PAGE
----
Gupta’s works frequently respond to the apathy and abuse of power that the State demonstrates towards those who speak up during political unrest by not only obliterating them physically, but also from public records. In her seminal 2006 installation, Untitled (Wives of the Disappeared), viewers waded through a sea of suspended garments belonging to victims of insurgencies in Kashmir. These garments featured numbers stitched on them, representing those registered officially as well as known unofficially, as dead or missing. The clothes were exaggerated to account for the possible conditions in which the missing might return amputated, with overgrown limbs, scarred, or dead. The work also featured a video of woman, Gupta herself, holding a flag to commemorate the deceased. Continuing her explorations of performativity, while condemning politically-controlled media that dictate perceptions of reality, Gupta also employs bureaucratic apparatus to magnify silenced issues. Singing Cloud (2008-9), an amorphous hanging sculpture composed of thousands of microphones amplified the voices of those that rise up against the landscapes of fear, cultivated through systems of control that cement divides between people.  


Highlighting the futility of political divisions, Gupta’s works often juxtapose ideas of empirical measurement used to construct border lines, against ground reality. In 100 Hand Drawn Maps of India (2008-9), she asked people to draw maps of their countries, revealing how each person remembers the shape differently. Contrasting this incongruence, 1:14.9 (2011-12), at the Solomon R. Guggenheim Museum, New York, features a neat ball of thread that she wound at a fixed ratio to ironically signify the mathematically-constructed fenced border between India and Pakistan. In a similar vein, her 2015 installation as part of her celebrated My East is Your West exhibition in Venice, featureda performer drawing lines on a piece of cloth, proportionate in length to a newly proposed Indo-Bangladesh border. Challenging arbitrary boundaries continuously, Gupta’s text-based work, There is No Border Here (2005-6), exhibited around the world, emphasises the absurdity of political lines in light of shared elements like the sky.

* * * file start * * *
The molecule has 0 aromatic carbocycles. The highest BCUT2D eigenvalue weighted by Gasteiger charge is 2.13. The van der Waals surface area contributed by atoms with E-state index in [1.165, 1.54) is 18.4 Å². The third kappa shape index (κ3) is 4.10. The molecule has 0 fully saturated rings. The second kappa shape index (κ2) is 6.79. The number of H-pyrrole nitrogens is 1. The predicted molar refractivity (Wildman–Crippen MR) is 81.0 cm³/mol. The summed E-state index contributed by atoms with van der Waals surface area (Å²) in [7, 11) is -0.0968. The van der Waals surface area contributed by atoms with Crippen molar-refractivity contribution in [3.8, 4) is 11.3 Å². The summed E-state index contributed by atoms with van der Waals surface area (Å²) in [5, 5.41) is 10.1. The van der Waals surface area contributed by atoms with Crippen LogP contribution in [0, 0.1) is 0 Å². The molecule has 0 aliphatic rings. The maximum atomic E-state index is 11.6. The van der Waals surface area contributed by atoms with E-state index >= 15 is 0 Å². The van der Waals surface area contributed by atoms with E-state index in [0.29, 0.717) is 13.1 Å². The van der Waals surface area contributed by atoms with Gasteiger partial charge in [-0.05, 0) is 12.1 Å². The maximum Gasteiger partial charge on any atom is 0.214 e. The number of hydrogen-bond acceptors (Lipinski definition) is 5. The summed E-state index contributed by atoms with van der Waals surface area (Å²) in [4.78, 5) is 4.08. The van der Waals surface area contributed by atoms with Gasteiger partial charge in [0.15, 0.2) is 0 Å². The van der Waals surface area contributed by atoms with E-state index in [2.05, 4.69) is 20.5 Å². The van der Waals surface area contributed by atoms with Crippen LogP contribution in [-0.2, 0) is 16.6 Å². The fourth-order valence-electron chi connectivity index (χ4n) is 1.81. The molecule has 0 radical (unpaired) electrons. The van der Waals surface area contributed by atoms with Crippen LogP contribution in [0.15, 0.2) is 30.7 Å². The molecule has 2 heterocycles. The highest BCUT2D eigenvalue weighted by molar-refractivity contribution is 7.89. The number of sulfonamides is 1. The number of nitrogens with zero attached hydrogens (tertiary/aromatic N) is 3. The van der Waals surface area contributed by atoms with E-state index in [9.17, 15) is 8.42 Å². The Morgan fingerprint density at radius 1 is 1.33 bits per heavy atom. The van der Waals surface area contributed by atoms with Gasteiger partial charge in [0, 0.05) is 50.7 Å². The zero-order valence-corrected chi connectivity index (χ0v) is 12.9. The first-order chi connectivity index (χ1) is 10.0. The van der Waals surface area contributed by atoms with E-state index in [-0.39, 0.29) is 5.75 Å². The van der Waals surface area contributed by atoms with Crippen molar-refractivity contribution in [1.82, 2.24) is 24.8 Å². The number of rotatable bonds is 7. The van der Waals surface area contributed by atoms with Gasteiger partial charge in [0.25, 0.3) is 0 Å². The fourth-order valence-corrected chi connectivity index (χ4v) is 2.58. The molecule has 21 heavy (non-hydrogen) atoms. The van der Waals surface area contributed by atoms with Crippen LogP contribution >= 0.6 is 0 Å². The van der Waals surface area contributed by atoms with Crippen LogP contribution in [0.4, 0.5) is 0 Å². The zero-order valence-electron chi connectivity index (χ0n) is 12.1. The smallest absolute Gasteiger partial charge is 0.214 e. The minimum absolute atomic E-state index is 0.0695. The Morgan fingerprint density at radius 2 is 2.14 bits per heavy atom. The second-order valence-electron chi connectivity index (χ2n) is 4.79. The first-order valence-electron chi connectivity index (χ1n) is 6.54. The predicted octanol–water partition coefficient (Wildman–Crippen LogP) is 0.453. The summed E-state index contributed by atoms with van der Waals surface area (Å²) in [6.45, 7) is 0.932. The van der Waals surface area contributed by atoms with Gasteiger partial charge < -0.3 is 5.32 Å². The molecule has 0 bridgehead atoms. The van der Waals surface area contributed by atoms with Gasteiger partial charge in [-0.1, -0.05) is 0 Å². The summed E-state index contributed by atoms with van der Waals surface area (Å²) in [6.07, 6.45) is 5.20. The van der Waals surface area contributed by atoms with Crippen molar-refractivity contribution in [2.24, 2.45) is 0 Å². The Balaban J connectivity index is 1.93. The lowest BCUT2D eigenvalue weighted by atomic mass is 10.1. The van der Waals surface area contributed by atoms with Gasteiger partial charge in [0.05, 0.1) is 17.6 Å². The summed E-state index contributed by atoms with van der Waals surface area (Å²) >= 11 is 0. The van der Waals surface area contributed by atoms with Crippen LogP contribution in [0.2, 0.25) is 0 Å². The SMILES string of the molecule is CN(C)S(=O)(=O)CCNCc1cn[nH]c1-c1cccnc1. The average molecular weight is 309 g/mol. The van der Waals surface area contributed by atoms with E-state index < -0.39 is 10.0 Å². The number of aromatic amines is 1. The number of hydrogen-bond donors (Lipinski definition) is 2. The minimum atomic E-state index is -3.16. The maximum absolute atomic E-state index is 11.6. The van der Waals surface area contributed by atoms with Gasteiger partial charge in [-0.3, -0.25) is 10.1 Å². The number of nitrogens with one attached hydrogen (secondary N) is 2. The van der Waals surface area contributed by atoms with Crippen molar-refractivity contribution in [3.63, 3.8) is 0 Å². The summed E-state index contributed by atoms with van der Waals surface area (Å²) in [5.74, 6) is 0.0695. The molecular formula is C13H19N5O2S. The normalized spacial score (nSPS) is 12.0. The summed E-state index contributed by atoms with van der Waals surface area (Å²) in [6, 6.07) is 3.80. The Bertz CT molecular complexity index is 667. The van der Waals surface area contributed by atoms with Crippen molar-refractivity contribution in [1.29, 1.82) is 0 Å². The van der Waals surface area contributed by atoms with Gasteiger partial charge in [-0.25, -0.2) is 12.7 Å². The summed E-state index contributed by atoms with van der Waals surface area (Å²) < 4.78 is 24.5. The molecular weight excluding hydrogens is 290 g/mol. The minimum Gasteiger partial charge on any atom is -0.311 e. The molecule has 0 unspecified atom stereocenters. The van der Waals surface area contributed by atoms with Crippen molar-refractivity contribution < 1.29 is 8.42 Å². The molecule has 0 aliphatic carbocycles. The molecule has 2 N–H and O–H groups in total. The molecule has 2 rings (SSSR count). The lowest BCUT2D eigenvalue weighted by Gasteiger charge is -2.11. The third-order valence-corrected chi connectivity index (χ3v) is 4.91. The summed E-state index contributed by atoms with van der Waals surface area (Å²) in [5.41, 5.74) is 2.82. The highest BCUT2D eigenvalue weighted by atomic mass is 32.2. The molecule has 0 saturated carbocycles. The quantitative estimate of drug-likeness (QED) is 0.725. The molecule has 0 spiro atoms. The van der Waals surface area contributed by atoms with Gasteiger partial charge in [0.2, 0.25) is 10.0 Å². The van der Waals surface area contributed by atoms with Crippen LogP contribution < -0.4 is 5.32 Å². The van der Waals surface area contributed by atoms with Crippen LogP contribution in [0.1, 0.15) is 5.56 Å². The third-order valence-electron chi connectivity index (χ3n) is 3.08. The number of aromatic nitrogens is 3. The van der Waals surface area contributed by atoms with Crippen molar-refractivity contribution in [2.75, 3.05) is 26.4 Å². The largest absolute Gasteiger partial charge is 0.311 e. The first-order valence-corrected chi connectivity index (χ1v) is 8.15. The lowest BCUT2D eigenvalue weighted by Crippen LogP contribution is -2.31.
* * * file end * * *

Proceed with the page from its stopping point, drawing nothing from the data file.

Poetic texts, ideas surrounding the politics of language, and notions of illegibility recur in Gupta’s works. In a public installation in Mumbai, she represented her titular text, I live under your sky too (2004 - ongoing), in English, Urdu, and Hindi. Her interest in the power of the written word is evidenced most profoundly in In Your Tongue, I Cannot Fit (2018), an installation displayed at the Kochi-Muziris Biennale (2018-19) and the Venice Biennale (2019). The work gave voice to 100 poets from around the world who were imprisoned for their principles, to emphasise the tenuousness of the freedom of expression and the valour of those who resist. 


Gupta’s second installation, Untitled (2008-09), at the Venice Biennale featured a mechanical gate, swinging back and forth aggressively to eventually crack and break the wall it was installed against. Vigorously expressing the need to shatter ideological confines, the work succinctly encapsulated Gupta’s practice that remains poetic, even as she transforms commonplace situations into provocative gestures. She reminds us to recognise the structures that manoeuvre our lives. 


The artist lives and works in Mumbai, India.